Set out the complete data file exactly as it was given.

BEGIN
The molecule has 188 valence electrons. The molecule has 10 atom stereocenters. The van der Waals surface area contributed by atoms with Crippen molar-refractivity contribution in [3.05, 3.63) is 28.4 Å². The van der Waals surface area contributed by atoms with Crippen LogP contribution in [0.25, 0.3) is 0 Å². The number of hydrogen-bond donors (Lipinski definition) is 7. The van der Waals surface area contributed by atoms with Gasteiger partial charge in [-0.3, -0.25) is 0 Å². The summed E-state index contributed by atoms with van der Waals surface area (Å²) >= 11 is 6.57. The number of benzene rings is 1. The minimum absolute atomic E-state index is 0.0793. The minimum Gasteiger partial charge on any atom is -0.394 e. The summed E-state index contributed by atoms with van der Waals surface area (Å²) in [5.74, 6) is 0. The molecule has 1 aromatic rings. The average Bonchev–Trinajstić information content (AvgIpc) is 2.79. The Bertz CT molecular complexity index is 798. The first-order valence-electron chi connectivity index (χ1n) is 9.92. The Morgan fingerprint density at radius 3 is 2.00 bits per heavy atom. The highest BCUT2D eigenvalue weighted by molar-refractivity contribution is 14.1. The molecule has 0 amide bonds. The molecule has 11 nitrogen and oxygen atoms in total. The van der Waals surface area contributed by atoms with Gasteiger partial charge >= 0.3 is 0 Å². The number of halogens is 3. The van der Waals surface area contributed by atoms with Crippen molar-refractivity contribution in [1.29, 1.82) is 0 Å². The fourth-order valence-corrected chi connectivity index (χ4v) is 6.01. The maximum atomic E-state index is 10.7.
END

The molecule has 188 valence electrons. The molecule has 10 atom stereocenters. The van der Waals surface area contributed by atoms with Crippen molar-refractivity contribution in [3.05, 3.63) is 28.4 Å². The van der Waals surface area contributed by atoms with Crippen LogP contribution in [0.25, 0.3) is 0 Å². The number of hydrogen-bond donors (Lipinski definition) is 7. The van der Waals surface area contributed by atoms with Gasteiger partial charge in [-0.3, -0.25) is 0 Å². The summed E-state index contributed by atoms with van der Waals surface area (Å²) >= 11 is 6.57. The number of benzene rings is 1. The minimum absolute atomic E-state index is 0.0793. The minimum Gasteiger partial charge on any atom is -0.394 e. The summed E-state index contributed by atoms with van der Waals surface area (Å²) in [5.74, 6) is 0. The molecule has 1 aromatic rings. The average Bonchev–Trinajstić information content (AvgIpc) is 2.79. The Bertz CT molecular complexity index is 798. The first-order valence-electron chi connectivity index (χ1n) is 9.92. The Morgan fingerprint density at radius 3 is 2.00 bits per heavy atom. The highest BCUT2D eigenvalue weighted by molar-refractivity contribution is 14.1. The molecule has 0 amide bonds. The molecule has 11 nitrogen and oxygen atoms in total. The van der Waals surface area contributed by atoms with Gasteiger partial charge >= 0.3 is 0 Å². The number of halogens is 3. The van der Waals surface area contributed by atoms with Crippen molar-refractivity contribution in [1.29, 1.82) is 0 Å². The fourth-order valence-corrected chi connectivity index (χ4v) is 6.01. The maximum atomic E-state index is 10.7.